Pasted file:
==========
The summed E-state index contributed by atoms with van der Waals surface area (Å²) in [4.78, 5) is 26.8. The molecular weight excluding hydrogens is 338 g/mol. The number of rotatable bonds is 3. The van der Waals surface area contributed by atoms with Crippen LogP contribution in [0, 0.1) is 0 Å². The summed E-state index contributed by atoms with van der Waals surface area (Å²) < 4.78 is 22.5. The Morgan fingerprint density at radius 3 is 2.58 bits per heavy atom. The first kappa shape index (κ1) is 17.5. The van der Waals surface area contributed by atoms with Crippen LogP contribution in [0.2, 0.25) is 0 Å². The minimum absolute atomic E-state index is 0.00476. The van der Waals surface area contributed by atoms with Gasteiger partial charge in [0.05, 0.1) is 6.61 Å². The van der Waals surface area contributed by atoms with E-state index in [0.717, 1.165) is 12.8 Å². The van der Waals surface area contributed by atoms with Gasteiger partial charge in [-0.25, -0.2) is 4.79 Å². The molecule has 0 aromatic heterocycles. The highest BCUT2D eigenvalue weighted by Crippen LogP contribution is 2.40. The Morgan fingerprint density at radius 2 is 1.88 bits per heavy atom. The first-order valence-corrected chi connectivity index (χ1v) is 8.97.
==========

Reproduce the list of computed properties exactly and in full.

The summed E-state index contributed by atoms with van der Waals surface area (Å²) in [4.78, 5) is 26.8. The molecular weight excluding hydrogens is 338 g/mol. The number of rotatable bonds is 3. The van der Waals surface area contributed by atoms with Crippen LogP contribution in [0, 0.1) is 0 Å². The summed E-state index contributed by atoms with van der Waals surface area (Å²) < 4.78 is 22.5. The Morgan fingerprint density at radius 3 is 2.58 bits per heavy atom. The first kappa shape index (κ1) is 17.5. The van der Waals surface area contributed by atoms with Crippen LogP contribution in [0.2, 0.25) is 0 Å². The minimum absolute atomic E-state index is 0.00476. The van der Waals surface area contributed by atoms with Gasteiger partial charge in [0.05, 0.1) is 6.61 Å². The van der Waals surface area contributed by atoms with E-state index in [0.717, 1.165) is 12.8 Å². The van der Waals surface area contributed by atoms with Gasteiger partial charge in [-0.25, -0.2) is 4.79 Å². The molecule has 0 aromatic heterocycles. The highest BCUT2D eigenvalue weighted by Crippen LogP contribution is 2.40. The Morgan fingerprint density at radius 2 is 1.88 bits per heavy atom. The first-order valence-corrected chi connectivity index (χ1v) is 8.97.